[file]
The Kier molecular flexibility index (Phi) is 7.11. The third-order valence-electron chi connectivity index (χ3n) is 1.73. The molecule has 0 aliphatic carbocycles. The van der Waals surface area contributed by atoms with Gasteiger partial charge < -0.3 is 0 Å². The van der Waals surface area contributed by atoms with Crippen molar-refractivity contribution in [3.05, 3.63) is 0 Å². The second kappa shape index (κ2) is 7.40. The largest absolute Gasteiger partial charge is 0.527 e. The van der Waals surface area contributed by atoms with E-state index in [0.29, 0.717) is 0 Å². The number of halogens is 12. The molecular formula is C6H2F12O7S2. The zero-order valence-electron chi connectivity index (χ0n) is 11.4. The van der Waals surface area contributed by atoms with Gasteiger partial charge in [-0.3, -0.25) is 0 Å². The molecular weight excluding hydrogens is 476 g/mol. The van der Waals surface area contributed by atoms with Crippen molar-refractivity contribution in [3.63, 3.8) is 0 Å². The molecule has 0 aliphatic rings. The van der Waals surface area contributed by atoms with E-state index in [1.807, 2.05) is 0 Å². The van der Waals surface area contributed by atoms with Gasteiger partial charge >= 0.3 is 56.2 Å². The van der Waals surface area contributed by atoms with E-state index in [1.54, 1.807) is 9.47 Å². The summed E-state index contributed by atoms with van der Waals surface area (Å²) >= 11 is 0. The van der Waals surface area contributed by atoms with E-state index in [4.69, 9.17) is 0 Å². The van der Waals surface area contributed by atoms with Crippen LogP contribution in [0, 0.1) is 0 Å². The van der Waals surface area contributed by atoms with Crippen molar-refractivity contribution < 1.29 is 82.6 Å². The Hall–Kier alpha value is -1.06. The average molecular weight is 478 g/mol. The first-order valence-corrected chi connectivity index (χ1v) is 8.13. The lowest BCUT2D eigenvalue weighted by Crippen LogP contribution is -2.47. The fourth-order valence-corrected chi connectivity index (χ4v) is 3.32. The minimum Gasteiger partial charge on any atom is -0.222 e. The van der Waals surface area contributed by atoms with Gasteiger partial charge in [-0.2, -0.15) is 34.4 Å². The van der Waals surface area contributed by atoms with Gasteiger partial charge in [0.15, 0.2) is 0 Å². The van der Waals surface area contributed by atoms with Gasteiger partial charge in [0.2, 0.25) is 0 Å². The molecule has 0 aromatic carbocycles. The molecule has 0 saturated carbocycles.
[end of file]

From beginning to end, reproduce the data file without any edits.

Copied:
The Kier molecular flexibility index (Phi) is 7.11. The third-order valence-electron chi connectivity index (χ3n) is 1.73. The molecule has 0 aliphatic carbocycles. The van der Waals surface area contributed by atoms with Gasteiger partial charge < -0.3 is 0 Å². The van der Waals surface area contributed by atoms with Crippen molar-refractivity contribution in [3.05, 3.63) is 0 Å². The second kappa shape index (κ2) is 7.40. The largest absolute Gasteiger partial charge is 0.527 e. The van der Waals surface area contributed by atoms with E-state index in [0.29, 0.717) is 0 Å². The number of halogens is 12. The molecular formula is C6H2F12O7S2. The zero-order valence-electron chi connectivity index (χ0n) is 11.4. The van der Waals surface area contributed by atoms with Gasteiger partial charge in [-0.3, -0.25) is 0 Å². The molecular weight excluding hydrogens is 476 g/mol. The van der Waals surface area contributed by atoms with Crippen molar-refractivity contribution in [3.63, 3.8) is 0 Å². The molecule has 0 aliphatic rings. The van der Waals surface area contributed by atoms with E-state index in [1.807, 2.05) is 0 Å². The van der Waals surface area contributed by atoms with Gasteiger partial charge >= 0.3 is 56.2 Å². The van der Waals surface area contributed by atoms with E-state index in [1.54, 1.807) is 9.47 Å². The summed E-state index contributed by atoms with van der Waals surface area (Å²) >= 11 is 0. The van der Waals surface area contributed by atoms with E-state index in [4.69, 9.17) is 0 Å². The van der Waals surface area contributed by atoms with Crippen LogP contribution in [0, 0.1) is 0 Å². The van der Waals surface area contributed by atoms with Crippen molar-refractivity contribution < 1.29 is 82.6 Å². The Hall–Kier alpha value is -1.06. The average molecular weight is 478 g/mol. The first-order valence-corrected chi connectivity index (χ1v) is 8.13. The lowest BCUT2D eigenvalue weighted by Crippen LogP contribution is -2.47. The fourth-order valence-corrected chi connectivity index (χ4v) is 3.32. The minimum Gasteiger partial charge on any atom is -0.222 e. The van der Waals surface area contributed by atoms with Gasteiger partial charge in [-0.2, -0.15) is 34.4 Å². The van der Waals surface area contributed by atoms with Gasteiger partial charge in [0.15, 0.2) is 0 Å². The van der Waals surface area contributed by atoms with Gasteiger partial charge in [0.2, 0.25) is 0 Å². The molecule has 0 aromatic carbocycles. The molecule has 0 saturated carbocycles.